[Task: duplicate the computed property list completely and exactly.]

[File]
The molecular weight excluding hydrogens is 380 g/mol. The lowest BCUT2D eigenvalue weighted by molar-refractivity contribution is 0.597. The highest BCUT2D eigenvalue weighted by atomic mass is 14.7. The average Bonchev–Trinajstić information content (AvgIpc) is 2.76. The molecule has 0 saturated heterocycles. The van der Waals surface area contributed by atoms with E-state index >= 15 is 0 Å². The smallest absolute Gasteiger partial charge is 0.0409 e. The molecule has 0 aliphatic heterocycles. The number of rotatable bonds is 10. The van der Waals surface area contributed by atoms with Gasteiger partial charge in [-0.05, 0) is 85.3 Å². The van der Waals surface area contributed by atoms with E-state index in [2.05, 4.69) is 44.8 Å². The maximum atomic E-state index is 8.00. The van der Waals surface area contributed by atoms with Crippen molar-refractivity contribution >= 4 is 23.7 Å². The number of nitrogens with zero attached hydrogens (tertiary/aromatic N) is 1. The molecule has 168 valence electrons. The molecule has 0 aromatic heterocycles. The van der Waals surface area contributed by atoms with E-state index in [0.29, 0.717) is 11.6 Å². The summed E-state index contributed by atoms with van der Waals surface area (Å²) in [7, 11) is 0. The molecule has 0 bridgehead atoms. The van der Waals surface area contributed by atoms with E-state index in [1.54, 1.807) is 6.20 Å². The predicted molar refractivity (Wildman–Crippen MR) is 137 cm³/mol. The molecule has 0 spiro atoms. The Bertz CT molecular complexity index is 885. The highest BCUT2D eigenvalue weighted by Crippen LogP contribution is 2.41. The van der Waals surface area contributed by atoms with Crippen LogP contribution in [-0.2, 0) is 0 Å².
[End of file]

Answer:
The molecular weight excluding hydrogens is 380 g/mol. The lowest BCUT2D eigenvalue weighted by molar-refractivity contribution is 0.597. The highest BCUT2D eigenvalue weighted by atomic mass is 14.7. The average Bonchev–Trinajstić information content (AvgIpc) is 2.76. The molecule has 0 saturated heterocycles. The van der Waals surface area contributed by atoms with E-state index >= 15 is 0 Å². The smallest absolute Gasteiger partial charge is 0.0409 e. The molecule has 0 aliphatic heterocycles. The number of rotatable bonds is 10. The van der Waals surface area contributed by atoms with Gasteiger partial charge in [-0.05, 0) is 85.3 Å². The van der Waals surface area contributed by atoms with E-state index in [2.05, 4.69) is 44.8 Å². The maximum atomic E-state index is 8.00. The van der Waals surface area contributed by atoms with Crippen molar-refractivity contribution >= 4 is 23.7 Å². The number of nitrogens with zero attached hydrogens (tertiary/aromatic N) is 1. The molecule has 168 valence electrons. The molecule has 0 aromatic heterocycles. The van der Waals surface area contributed by atoms with E-state index in [0.29, 0.717) is 11.6 Å². The summed E-state index contributed by atoms with van der Waals surface area (Å²) in [7, 11) is 0. The molecule has 0 bridgehead atoms. The van der Waals surface area contributed by atoms with E-state index in [1.54, 1.807) is 6.20 Å². The predicted molar refractivity (Wildman–Crippen MR) is 137 cm³/mol. The molecule has 0 spiro atoms. The Bertz CT molecular complexity index is 885. The highest BCUT2D eigenvalue weighted by Crippen LogP contribution is 2.41. The van der Waals surface area contributed by atoms with Crippen LogP contribution in [-0.2, 0) is 0 Å².